Today, even Tehran’s papers, mouthpieces of the dictatorial regime of the ayatollahs, cannot cover the strong smell of rot. Asrar paper: “Inflation has halved the purchasing power of employees.” […] “Disobeying the instructions of the Leader (Khomeini) is one of the gravest sins.” […] The Djavân paper wrote: “Where is the fairness of traders?! The purchasing power of people is halved.” The Iran paper went on: “The freedom of thoughts is being overlooked at Tehran University,” and so on. In these conditions, no wonder that indifference, contempt, cynicism, disillusionment and fear dominate young and older people alike.
Voting is a social and political duty of a citizen. It is inalienable. A citizen has the right to vote or not, and no one can discuss it, or object to his choice. Many months are necessary to shortlist candidates from a democratic process. Only then would they have time to present their programme and convince a large number.
It is only a dictator that shortlists eight lackeys and then tells people: “You can vote for Hassani or Hosseini. You have no right to vote for someone else. It is none of your business to know if they have a programme or some ideas on how to run the country for the coming years. You have a couple of days to make up your minds.” In this reactionary situation, voting is ineffectual; it is hopeless. The citizen’s rights are lost when his right to have candidates presented freely before him is taken from him. By voting in such reactionary conditions, voters will only approve the system and send the following message: “We do not like your candidates, but overall we endorse the whole system.” Voting for Hassani or Hosseini has no importance; it will be the same stew. The only difference is the number of voters. The more there are, the greater the victory of the reactionary dictatorship will be.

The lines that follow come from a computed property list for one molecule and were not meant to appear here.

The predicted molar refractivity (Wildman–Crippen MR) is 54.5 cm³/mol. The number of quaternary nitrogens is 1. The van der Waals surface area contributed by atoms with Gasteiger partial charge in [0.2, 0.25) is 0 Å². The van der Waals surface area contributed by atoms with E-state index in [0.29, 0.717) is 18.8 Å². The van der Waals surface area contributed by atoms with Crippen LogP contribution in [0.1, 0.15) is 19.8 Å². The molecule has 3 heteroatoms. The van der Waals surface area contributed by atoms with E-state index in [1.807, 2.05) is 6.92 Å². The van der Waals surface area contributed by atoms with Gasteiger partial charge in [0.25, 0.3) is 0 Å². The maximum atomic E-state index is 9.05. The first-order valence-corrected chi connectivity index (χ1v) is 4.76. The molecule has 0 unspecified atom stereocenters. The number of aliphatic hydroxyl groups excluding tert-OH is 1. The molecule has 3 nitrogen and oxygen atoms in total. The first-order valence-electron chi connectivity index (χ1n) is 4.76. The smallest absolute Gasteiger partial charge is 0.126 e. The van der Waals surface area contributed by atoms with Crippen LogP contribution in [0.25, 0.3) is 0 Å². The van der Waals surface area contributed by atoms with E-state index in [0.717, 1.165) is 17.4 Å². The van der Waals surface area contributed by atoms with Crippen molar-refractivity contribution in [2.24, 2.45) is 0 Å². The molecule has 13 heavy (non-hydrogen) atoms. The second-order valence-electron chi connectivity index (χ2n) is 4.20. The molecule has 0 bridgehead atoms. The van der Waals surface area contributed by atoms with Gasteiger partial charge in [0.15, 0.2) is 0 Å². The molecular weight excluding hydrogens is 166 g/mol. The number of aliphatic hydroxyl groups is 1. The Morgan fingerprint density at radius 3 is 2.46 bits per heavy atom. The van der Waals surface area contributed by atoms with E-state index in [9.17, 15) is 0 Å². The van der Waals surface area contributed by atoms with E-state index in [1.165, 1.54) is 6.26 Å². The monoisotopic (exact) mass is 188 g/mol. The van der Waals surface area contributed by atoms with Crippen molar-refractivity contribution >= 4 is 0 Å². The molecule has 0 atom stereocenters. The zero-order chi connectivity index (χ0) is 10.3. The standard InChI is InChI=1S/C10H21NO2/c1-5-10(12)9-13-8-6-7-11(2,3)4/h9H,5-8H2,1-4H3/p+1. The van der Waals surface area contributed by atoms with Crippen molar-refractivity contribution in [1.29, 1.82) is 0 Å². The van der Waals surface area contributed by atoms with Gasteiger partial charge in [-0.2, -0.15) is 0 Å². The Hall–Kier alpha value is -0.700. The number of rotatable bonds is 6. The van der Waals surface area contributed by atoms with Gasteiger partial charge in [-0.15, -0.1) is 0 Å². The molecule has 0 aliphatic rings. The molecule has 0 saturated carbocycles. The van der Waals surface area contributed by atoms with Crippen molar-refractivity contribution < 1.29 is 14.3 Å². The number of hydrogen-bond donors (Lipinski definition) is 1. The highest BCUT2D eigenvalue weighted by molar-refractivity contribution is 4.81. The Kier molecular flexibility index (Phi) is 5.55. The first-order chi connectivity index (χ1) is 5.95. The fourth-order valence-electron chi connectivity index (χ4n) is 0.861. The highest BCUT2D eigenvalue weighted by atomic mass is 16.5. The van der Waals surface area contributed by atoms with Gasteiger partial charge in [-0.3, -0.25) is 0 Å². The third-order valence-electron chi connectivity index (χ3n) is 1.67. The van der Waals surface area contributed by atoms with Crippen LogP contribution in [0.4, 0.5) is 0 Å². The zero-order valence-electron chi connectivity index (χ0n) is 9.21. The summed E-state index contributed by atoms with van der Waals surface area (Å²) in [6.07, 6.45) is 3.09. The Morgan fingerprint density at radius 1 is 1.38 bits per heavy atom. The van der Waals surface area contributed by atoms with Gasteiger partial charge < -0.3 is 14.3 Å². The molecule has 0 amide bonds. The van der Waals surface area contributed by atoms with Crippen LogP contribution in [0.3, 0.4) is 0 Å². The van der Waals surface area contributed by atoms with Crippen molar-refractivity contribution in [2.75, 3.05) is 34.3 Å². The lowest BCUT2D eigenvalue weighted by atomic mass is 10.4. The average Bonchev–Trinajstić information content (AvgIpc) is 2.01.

Over thirty years ago, a generation of naive and ignorant youngsters (the mature generation of today) filled the streets. Since they hated the Shah’s regime, they followed the Revolution. They grabbed and hung on to every vacuous slogan: “ We will bring the oil money to each home” [Khomeiny, 1978]; “ Islam’s Justice is superior,” [a thousand and one ayatollahs since 1979]. We have always moved against things or against a man with feelings albeit with no wisdom. There is no happy ending to spurious slogans.
In democracy, there is no such thing as one method. One cannot just copy and paste other nations’ institutions and mimic them. Democracy stems from people’s ideals. The recipe can only be written in the history of each country and how people make it happen to shape their institutions. Our best solution to escape from the cage of the Islamic republic will be found in Iran, our own country. However, indifference, contempt, cynicism, disillusionment and fear are destructive feelings. The negative mood will sow the seeds of another dictatorship. The antonyms of these words would create a path that would free us from the yoke of the ayatollahs and bogus traditionalism.
Choosing between Bad and Worse
“When it’s a question of choosing between bad and worse, what should one do?” There are many, many things to do. The first step is to refrain from voting. Leave the ballot box empty. No candidate is worth the trust of our vote.
Written by: Farzad M. (Sarab, Iran) Adapted: Albertine Ahmadi